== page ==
There’s no silver bullet for mental illness or anguish. I wish there was. It’s definitely set me back years. I think the most important thing is normalizing it and naming it. That it’s not something rare or to be ashamed of. That people we know and love are suffering from this. That really helps. It’s something I’m trying to infuse into my music more and more, that experience.

I had a lot of people resonate with “Pick It Up” that I didn’t expect to. I wrote that in twenty minutes because I was really having a rough day and I needed to do it. I thought it was just going to be some time capsule song. When I showed Kirty, she told me to show the band, and when I showed the band, they said, “We gotta put this out.” That’s how that happened. I didn’t think that was going to be a song. It was like medicine.

HMS: It is a really wonderful song.

MA: Thank you. Simplest thing I ever wrote.

HMS: Sometimes that’ll do it. Thank you for being willing to talk about this stuff. I know it probably could’ve been easy to leave it out of the narrative, but like you said, normalizing is progress.

MA: I think so. That’s why I chose to try. But I also don’t want to seem like it’s some kind of tool that I’m using to explain the record. It’s really not. It’s just that I was encouraged to talk about what brought us here, so that made sense.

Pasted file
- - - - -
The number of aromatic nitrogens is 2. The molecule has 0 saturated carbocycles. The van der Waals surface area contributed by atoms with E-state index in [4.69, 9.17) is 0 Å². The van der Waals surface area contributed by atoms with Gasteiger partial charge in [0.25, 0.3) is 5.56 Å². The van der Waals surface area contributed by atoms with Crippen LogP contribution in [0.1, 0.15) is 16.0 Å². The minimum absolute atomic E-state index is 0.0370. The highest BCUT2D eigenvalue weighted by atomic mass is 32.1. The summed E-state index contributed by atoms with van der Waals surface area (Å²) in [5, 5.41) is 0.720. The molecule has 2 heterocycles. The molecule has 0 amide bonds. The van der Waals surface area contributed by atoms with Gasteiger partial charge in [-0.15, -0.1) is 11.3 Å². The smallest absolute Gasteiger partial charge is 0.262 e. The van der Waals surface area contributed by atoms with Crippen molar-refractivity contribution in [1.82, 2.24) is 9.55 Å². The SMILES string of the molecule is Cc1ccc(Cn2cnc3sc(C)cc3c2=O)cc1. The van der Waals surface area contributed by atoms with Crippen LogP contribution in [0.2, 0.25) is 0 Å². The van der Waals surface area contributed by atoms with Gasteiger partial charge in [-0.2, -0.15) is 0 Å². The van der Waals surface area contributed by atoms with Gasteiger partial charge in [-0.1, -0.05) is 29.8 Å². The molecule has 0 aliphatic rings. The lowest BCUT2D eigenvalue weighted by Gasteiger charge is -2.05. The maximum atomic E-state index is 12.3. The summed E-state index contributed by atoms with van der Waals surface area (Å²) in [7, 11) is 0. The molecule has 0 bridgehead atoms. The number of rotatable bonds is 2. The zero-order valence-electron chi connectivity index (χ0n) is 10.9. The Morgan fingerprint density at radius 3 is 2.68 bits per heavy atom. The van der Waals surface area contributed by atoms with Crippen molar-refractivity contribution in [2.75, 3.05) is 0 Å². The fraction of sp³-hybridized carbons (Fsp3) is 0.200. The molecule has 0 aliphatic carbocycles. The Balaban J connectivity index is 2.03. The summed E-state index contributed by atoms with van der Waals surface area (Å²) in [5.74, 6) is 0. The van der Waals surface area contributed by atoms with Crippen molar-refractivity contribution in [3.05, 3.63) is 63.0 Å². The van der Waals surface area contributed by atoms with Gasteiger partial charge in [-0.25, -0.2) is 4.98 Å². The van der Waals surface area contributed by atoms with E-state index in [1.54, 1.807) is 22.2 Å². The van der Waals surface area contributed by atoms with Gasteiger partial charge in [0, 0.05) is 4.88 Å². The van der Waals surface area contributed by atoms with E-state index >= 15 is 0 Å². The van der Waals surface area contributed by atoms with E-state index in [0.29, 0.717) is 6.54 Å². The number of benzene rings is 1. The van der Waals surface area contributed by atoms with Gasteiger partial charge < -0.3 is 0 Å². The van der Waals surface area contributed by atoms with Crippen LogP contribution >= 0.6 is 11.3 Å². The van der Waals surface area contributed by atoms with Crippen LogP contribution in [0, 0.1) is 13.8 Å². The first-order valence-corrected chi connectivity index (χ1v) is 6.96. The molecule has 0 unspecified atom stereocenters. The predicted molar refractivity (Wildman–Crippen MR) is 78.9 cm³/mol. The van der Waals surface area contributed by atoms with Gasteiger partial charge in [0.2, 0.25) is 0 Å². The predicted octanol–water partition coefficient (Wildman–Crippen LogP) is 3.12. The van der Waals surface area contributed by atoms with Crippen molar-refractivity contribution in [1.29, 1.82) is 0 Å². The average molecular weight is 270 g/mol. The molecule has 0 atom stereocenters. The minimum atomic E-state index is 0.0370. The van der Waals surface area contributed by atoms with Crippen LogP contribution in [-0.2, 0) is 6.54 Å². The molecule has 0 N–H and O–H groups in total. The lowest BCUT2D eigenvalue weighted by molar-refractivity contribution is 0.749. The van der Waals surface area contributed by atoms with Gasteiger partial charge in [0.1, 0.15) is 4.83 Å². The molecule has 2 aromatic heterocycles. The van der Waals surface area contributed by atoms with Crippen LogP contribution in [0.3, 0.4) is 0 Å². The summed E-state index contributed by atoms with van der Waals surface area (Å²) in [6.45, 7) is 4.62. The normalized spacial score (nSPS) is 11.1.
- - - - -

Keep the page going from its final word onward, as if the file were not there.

I think it’s been amazing to hear other artists talk about it, and many who have inspired me. So I thought, “Man, if I can’t talk about it, what other people can’t talk about it until someone like me steps up and talks about it?”

HMS: That’s exactly right.

What do you think about our Tower Records motto of “No Music, No Life” and/or “Know Music, Know Life”?

MA: Those both mean almost the same thing, but I’d vote for “Know Music, Know Life” since it’s saved my life, but also has taught me, “Why”. When I was 12, I bought my first ever CD of something, a cracked, used CD of Joshua Tree. That was it for me. I listened to it on repeat for six months, since it was the only thing I could afford.

From that moment on, every record I bought taught me something about myself, and about the world, and about what other people meant. I learned the good things, and the bad things. So, the “Know Music” is directly proportional to my experience of music. Could we survive without music? We could, it would just suck.